06 September 2010

The Joy of Children (episode 2)

Continuing my celebration of my children, and the sheer joy of learning how they think, and the depths to which their thoughts carry them, I have to share some of Ahern's recent work. I love it when they come home and tell me about a project, especially with passion and excitement for me to see or hear their work. Last week, he came home relatively excited by something he called Six Word Memoirs. The way he explained it, each student needed to think up a six word memoirs that summed up their life to this point.

Here's the sad part of the story. Ahern clearly wanted to share his, but I only half listened as I was in the middle of lesson planning. When I did look up from my computer, he didn't want to share anymore. Lesson learned. When my son, or one of my daughters approaches me with that kind of excitement and pride, or with any request for my attention for that matter, I need to give it without hesitation. I will find my place again, and nothing I am working on deserves a higher priority status than my children. Period.

This sat heavily with me, and I waited for an opportunity to express interest. It never came, so on Thursday morning I asked him to please email me his final copy. Wow! We've all heard the saying 'Words cannot express...' I don't recommend saying that to Ahern. In each of the three different Six Word Memoirs he wrote, my 12 year old son managed to express mountains of emotions and amazing depths of understanding. Take a look for yourself:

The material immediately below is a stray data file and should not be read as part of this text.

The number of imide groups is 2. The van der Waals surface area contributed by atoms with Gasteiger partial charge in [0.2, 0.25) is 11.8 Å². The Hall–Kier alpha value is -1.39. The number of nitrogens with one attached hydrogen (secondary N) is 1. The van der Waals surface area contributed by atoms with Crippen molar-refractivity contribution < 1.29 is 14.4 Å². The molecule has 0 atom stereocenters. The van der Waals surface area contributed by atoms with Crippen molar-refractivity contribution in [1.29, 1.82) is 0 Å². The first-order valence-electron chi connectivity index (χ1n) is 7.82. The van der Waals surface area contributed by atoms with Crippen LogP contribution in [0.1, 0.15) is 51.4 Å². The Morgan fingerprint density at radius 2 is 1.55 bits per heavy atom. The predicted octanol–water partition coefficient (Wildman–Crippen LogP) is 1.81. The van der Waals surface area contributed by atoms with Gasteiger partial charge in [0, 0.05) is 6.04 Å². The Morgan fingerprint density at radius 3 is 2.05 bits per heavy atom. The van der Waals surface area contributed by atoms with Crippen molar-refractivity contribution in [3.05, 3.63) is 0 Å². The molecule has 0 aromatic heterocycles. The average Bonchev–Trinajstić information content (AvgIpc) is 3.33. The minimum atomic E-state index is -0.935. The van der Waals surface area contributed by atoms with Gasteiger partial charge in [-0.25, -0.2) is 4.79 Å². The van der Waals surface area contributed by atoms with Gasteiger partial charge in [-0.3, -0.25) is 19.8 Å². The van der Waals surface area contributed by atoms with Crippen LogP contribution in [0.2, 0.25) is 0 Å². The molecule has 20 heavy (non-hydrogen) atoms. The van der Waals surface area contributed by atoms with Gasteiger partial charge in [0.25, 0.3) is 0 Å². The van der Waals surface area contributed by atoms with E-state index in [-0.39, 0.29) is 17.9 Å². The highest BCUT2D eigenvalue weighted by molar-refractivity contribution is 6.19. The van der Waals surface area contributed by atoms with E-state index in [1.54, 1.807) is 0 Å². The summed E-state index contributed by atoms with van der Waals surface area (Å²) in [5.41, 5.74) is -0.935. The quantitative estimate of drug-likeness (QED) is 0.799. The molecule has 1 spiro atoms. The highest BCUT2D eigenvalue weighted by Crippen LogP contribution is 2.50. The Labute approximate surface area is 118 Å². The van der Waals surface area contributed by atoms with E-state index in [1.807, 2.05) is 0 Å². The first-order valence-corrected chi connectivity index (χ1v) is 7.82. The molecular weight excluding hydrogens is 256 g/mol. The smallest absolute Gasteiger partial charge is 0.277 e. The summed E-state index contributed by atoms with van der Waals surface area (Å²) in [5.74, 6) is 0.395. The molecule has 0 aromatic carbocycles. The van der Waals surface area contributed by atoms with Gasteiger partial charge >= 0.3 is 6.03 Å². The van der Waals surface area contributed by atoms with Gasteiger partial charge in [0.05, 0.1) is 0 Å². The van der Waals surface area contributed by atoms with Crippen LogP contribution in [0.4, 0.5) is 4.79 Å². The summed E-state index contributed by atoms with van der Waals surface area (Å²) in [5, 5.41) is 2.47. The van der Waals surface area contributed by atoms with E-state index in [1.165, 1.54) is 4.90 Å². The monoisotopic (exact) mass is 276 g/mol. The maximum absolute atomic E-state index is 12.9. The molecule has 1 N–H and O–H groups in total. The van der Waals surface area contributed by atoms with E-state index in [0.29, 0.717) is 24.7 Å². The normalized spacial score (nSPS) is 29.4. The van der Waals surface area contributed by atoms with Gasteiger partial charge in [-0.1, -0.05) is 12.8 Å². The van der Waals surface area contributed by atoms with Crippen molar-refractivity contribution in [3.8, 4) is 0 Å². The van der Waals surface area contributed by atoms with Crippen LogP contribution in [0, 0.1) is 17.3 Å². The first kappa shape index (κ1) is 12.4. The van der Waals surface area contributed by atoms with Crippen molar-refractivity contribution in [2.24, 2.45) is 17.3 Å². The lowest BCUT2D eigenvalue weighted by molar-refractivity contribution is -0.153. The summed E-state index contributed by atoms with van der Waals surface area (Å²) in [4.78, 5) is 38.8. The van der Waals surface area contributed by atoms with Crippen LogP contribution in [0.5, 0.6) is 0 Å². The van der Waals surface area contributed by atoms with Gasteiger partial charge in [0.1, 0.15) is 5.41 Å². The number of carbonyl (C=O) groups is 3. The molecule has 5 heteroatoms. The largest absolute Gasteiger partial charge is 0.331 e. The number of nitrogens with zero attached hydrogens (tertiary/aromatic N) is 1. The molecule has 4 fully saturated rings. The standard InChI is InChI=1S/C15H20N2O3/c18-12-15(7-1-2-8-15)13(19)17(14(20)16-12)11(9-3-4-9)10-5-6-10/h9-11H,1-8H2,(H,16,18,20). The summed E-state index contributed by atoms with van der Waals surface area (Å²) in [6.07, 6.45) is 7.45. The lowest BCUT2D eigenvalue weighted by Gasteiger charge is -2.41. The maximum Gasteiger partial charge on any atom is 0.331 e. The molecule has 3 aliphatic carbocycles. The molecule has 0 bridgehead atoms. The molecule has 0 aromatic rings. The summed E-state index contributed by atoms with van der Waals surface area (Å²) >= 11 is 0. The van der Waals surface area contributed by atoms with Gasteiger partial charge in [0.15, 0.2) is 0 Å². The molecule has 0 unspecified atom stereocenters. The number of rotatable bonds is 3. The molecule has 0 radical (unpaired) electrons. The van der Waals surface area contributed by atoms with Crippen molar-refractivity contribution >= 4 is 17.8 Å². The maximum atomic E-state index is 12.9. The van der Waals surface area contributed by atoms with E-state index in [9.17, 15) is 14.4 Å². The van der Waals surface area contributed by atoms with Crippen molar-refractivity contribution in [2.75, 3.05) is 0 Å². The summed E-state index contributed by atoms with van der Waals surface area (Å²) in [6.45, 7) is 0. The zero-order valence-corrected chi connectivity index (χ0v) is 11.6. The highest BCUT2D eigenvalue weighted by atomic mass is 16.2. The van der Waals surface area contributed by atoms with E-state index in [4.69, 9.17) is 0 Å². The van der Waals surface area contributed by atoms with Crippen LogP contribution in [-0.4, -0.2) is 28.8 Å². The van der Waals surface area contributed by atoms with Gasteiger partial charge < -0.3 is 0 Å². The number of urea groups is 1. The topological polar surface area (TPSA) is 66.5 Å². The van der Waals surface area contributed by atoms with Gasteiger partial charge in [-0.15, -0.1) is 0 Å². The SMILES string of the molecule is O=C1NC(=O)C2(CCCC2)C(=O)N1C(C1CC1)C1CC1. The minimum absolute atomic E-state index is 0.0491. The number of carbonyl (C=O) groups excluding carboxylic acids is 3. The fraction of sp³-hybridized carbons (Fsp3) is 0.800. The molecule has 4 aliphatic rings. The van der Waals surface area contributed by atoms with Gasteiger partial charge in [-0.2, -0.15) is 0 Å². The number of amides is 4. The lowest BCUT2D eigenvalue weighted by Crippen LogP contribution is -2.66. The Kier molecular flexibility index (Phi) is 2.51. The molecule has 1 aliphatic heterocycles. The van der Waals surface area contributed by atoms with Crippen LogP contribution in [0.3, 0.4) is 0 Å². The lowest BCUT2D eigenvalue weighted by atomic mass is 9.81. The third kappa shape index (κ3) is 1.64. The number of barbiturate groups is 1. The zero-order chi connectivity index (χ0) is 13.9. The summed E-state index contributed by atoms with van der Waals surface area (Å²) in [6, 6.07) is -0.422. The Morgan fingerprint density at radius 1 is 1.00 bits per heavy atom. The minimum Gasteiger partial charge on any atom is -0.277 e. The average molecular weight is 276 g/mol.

Pretty amazing stuff, and so revealing of what drives my son. The photos he picked to accompany his memoirs support the six words he chose on so many levels. The first series of four are of an inspirational / motivational speaker who visits middle and high schools all over the world. Youtube carries the videos, and I remember Ahern showing them to me a few months ago. It says so much about how he is dealing with the challenges of middle school and changing friendships. The second picture is so striking in light of his goal to make the 2016 Olympics in swimming. A lot of work faces anyone wanting to achieve such a thing, and Ahern's already faced doubt from people whose job is to support him regardless. Even so, he believes in his ability, and has the determination and willingness to work hard to get there. Just look at the six word memoirs accompanying that picture now that you know what he hopes and intends to attain!

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